|Greek History Week: Greek Ego
||[Sep. 15th, 2005|03:36 am]
Supreme Master Chief Road WarriorPoet Taffin, M.D.
|||||Avenged Sevenfold - Remenissions||]|
This entry in Greek History Week is late by anyone's standards. It's being written off the cuff and very little effort is being put into it. Yet I am confident you will enjoy it and shower me with praise and adulation for it. That sentiment alone perfectly encapsulates Greek Ego in practice (if not origin). I could leave it at that and let it self-referentially define itself in and endless loop of a lonely man who finally managed to suck his own penis. But that would be disappointing by anyone's standards (the part where I leave it at a few sentences, not the subsequent simile).
Greek Ego. It's a term I've heard a lot, but one others might not be so familiar with. A Google search for it produces nothing but Biblical translation results (since all Romatic translations of it flow from Greek manuscripts). Fuckin' Judeo-Christians. You can't get away from 'em. Neither could the Greeks, I suppose, who traded Zeus and his churlish pantheon for Jesus just like everyone else. But back to those disappointing Google search results (the cornerstone of all post-internet scholarship). We're well into the fifth page of results (ever been desperate enough to go that far for something that wasn't related to porn or piracy?) before we get at what I was talking about- the common feeling among Greeks that they are at the center of the universe, not only as individuals, but as an ethnic group.
Cat Stevens, that most apostate of Greeks, describes the feeling of "nothing is as perfect as I am," simply as, "You know, Greek ego." Of course Islam washed all that away and that's good for him. I don't know any Greeks who haven't totally disowned him, because the only thing more foreign to the heavily Christian Greeks than fucking Islam is admitting, or even bragging about the tempering or even dissolution of one's ego.
A well-written paper (by well-written, I sarcastically refer to the constant use of "me," "I," and "Here's what I'm going to tell you in the next paragraph"- I didn't even write like that in fifth grade!) is kind enough to reprint the following quote, because I never would have read the book that contained it:
The Greek tongue (of Homer's time)...cannot frame words to express that "I" am one thing and the tradition is another....The Greek ego in order to achieve that kind of cultural experience which after Plato becomes possible and then normal...must separate itself out and by an effort of sheer will must rally itself to the point where it can say "I am I, an autonomous little universe of my own, able to speak, think and act in independence of what I happen to remember." (Havelock: pp. 199-200)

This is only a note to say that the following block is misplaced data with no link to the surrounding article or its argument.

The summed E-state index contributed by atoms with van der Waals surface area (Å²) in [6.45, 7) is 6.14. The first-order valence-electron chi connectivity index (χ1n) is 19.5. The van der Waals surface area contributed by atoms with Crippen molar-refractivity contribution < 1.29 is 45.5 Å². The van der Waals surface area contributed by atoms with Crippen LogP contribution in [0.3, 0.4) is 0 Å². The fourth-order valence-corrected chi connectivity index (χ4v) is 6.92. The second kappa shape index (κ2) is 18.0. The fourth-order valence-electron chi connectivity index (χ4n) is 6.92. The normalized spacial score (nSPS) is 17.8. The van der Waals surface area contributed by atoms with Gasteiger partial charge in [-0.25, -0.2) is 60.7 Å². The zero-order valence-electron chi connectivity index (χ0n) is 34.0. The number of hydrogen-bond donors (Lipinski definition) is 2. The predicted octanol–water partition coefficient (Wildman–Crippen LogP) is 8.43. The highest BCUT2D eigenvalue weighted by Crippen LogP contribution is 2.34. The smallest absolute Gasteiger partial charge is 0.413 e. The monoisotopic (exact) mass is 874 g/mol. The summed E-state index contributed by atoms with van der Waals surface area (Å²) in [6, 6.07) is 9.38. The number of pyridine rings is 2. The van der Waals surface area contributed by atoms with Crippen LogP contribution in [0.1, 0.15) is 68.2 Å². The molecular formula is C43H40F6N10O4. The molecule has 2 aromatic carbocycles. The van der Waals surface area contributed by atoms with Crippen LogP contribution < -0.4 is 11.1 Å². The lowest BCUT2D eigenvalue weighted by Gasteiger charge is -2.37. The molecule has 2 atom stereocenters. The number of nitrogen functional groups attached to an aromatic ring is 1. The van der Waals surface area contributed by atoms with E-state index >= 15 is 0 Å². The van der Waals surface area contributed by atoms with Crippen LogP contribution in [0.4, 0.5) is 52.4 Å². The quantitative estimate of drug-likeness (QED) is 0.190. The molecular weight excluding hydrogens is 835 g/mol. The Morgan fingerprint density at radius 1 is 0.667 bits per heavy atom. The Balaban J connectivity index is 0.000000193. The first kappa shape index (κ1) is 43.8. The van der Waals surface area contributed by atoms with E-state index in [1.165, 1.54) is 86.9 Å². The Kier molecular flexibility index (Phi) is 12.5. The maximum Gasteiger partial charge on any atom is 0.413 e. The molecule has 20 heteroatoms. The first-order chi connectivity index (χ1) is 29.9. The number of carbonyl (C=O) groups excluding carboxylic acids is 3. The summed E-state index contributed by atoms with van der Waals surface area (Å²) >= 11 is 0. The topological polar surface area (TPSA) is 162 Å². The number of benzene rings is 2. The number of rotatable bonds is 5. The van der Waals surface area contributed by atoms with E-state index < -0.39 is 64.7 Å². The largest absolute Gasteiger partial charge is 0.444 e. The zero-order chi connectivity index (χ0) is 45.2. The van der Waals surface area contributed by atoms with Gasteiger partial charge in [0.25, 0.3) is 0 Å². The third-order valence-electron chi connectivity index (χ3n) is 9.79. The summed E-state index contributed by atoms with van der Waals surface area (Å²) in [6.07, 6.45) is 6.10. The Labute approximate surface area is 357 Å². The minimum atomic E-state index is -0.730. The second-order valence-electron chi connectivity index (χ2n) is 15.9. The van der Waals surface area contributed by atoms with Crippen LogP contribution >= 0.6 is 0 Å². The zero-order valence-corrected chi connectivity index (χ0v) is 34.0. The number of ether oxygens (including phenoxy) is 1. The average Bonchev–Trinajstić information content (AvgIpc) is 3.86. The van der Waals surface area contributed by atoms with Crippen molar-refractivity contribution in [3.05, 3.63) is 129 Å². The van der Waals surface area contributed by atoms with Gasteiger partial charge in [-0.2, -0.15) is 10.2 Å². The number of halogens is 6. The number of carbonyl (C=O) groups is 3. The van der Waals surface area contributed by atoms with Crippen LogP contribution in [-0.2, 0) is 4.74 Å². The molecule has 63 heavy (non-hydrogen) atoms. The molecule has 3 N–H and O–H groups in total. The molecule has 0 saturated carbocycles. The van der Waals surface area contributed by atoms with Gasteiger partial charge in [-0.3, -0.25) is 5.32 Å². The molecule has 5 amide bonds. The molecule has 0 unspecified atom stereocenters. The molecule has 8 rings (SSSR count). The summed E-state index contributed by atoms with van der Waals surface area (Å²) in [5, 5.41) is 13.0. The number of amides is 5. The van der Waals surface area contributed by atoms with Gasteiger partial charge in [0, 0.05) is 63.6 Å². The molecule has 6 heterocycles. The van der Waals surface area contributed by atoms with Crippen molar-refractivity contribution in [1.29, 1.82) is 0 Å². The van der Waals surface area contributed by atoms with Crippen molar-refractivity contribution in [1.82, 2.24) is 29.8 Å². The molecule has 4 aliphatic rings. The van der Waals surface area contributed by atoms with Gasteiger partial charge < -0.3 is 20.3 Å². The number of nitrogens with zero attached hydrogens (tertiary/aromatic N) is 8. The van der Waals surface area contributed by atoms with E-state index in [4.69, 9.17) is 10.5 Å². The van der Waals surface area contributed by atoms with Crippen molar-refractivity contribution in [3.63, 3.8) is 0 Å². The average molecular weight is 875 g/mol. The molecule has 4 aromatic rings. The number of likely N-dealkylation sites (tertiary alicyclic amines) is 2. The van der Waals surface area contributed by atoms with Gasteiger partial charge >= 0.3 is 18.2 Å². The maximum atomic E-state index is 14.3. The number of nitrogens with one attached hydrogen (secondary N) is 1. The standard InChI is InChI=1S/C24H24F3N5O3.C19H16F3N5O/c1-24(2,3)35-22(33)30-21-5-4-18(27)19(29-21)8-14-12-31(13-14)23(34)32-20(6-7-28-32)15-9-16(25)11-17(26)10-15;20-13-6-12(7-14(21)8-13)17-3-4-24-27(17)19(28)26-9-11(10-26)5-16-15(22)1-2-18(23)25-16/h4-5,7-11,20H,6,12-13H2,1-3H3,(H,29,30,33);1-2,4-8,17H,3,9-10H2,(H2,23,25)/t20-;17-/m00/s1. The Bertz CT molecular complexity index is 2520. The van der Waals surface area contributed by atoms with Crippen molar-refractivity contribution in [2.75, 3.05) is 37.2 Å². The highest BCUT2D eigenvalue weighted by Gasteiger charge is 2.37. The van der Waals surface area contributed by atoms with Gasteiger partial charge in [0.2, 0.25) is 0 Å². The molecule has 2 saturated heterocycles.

This of course couches in philosophical terms a concept that I am trying to understand purely in, y'know, slacker intellectual terms. The way that college freshmen talk to each other in dorm halls after a long night of drugs and booze. But it's still interesting to think of what we jokingly refer to as Greek Ego arising as a rebellion of sorts against tradition, almost as if the "Me First" '80s of America sprang forth fully formed from the head of "The nail that sticks up gets hammered down" Japan. Greeks are clannish and fond of tradition, but like America (some of the founders of which were enamored enough of the Greeks to consider making Greek our official language), individualism is strongly encouraged. Bold strokes are favored and as long as you do it confidently enough, you can go ahead and do something other than your father did.
But your father did do some amazing things (if you were Greek). As did his father and his father's father all the way back to Kronos. It's pretty obvious that the Greeks are stuck in the past, drawing so much of that arrogance from it, and why not? It's probably the best past anyone has, aside from perhaps the Egyptians. Not a whole lot has gone on in Greece since the classical times, but much of our society is based on the foundation they laid. Much like the Muslims who feel like the Crusades happened yesterday, most Greeks think the Pelopennesian War happened last week. Who can blame them? America is a young country, so all our great victories are relatively recent and honestly fresh in our memory (the defeats cleverly revisioned into slightly lesser victories). Germany's most recent claim to fame is a cause for nothing more than shame. We cling to the good moments and if we didn't, we'd probably feel like shit. To paraphrase Shinji Ikari, what's wrong with living in the past if the present sucks?
What have we learned about Greek Ego? Not a heck of a lot. Like most of my high school writing, I set out to prove one thing and ended up proving nothing, thanks to some quotes that had fuck all to do with my plan for this entry in Greek History Week as well as a general lack of direction and focus. But I'm not going to go back and start over or even read back and try to improve this academic abomination.
Because it's fucking perfect the way it is.